While proton therapy is gaining attention and largely viewed as effective, most providers are holding back from investing in the treatment due to the sizable initial investment of $150 to $200 million and concerns regarding market saturation, lack of patient referral base, staffing requirements and a lack of supporting clinical data, according to healthcare market research firm KLAS.
KLAS also determined that there is much confusion and uncertainty around proton therapy, based on a survey of almost 100 providers conducted by the Orem, Utah-based firm. For example, while participants in the study cited prohibitive initial costs as a deterrent to investment, they actually underestimated the true costs with a median estimate of $100 million.
“For most providers, the initial investment in proton therapy is too much for them to even consider adopting the technology. Most of the currently live proton therapy centers are partnered with outside investors and rely on donors to help make it happen,” wrote report author Monique Rasband in the executive summary. She added that providers reported costs upwards of $1 million per year for electricity alone.
“If a smaller, more affordable unit were to become available, like ones Mevion, IBA, and ProTom are marketing, more providers would consider proton therapy,” the report continued. Single-vault systems come with a considerably reduced price tag of about $25 million.
Mevion has three sites under construction and IBA has one single-vault unit under construction. No single-vault systems have final FDA approval, though Mevion and IBA seem closest, according to KLAS.
With regard to effectiveness, most providers interviewed thought proton therapy was effective and some believed it was more effective than traditional beam therapy in select situations, such as pediatric cancers. A total of 69 percent mentioned pediatric cancers as effective, with prostate and ocular cancers coming in a distant second and third place with 33 percent and 22 percent of providers noting effectiveness, respectively.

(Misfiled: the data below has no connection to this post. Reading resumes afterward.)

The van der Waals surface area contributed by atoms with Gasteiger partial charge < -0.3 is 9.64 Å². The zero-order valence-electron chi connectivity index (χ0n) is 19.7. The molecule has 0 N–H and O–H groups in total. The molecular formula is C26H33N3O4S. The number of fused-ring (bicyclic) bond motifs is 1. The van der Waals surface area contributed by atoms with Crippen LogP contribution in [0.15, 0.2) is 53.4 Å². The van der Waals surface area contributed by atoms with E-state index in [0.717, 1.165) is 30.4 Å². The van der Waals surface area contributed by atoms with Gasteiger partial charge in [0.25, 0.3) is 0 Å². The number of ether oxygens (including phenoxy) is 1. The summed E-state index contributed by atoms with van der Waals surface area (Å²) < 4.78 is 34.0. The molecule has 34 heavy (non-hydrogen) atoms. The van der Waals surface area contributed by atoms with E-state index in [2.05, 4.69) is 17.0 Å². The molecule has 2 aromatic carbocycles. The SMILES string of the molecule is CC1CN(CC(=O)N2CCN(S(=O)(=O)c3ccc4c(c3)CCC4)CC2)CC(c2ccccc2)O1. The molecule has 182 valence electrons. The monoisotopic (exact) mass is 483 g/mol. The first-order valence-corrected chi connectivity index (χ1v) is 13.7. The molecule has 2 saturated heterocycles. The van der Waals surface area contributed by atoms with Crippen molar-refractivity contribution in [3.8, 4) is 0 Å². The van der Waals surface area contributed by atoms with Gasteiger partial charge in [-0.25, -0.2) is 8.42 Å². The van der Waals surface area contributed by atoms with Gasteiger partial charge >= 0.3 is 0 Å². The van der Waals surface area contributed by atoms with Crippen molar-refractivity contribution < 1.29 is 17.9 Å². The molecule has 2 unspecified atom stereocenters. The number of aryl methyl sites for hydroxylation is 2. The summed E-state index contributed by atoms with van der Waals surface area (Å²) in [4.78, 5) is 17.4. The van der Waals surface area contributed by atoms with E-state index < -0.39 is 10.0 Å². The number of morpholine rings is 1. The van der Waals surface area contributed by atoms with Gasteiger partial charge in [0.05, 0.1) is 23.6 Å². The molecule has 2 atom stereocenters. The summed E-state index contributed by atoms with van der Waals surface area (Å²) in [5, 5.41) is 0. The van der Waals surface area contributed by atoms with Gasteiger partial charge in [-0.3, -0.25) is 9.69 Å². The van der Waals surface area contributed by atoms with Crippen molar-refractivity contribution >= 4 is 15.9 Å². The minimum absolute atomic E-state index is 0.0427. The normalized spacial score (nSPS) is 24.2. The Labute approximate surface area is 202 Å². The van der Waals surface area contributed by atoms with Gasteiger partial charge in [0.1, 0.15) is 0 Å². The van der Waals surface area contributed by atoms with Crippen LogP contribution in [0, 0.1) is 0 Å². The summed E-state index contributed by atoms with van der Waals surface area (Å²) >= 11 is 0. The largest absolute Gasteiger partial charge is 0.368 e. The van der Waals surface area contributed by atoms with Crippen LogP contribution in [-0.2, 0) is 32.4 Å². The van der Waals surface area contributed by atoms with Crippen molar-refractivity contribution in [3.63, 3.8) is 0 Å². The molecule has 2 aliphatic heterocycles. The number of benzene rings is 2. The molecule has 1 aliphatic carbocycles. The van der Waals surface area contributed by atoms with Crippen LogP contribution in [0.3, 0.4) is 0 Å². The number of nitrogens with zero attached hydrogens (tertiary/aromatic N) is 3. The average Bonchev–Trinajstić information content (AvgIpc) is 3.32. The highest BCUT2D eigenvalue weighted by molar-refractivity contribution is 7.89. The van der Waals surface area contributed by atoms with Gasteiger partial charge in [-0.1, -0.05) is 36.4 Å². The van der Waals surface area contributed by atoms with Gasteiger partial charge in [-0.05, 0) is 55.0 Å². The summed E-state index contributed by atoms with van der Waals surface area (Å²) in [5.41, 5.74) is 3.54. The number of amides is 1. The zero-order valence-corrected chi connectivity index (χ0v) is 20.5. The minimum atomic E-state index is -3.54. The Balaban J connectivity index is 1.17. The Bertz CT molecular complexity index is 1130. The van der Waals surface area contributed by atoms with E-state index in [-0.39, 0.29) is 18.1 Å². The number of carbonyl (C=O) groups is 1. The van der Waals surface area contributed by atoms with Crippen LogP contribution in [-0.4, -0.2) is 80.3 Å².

Underscoring the debate and confusion around proton therapy effectiveness, while some described it has having fewer negative side effects, about 25 percent of those interviewed believed it had the same or worse side effects when compared with traditional radiation therapy. Still others pointed out that effectiveness has to be proven as there is a dearth of studies comparing proton therapy to other treatment methods, according to KLAS.
Other findings in the report include:
- Mevion and IBA tied for the lead when providers were asked which vendor they’d look to for proton therapy, with 22 votes each.
- IBA, with eight of the 10 currently operating sites, was described by providers as the most proven vendor.
- Elektra is the software leader, with the most sites using its oncology information system and treatment planning software.
- Thirteen providers indicated they had purchased or plan to purchase a proton therapy system in the next five years.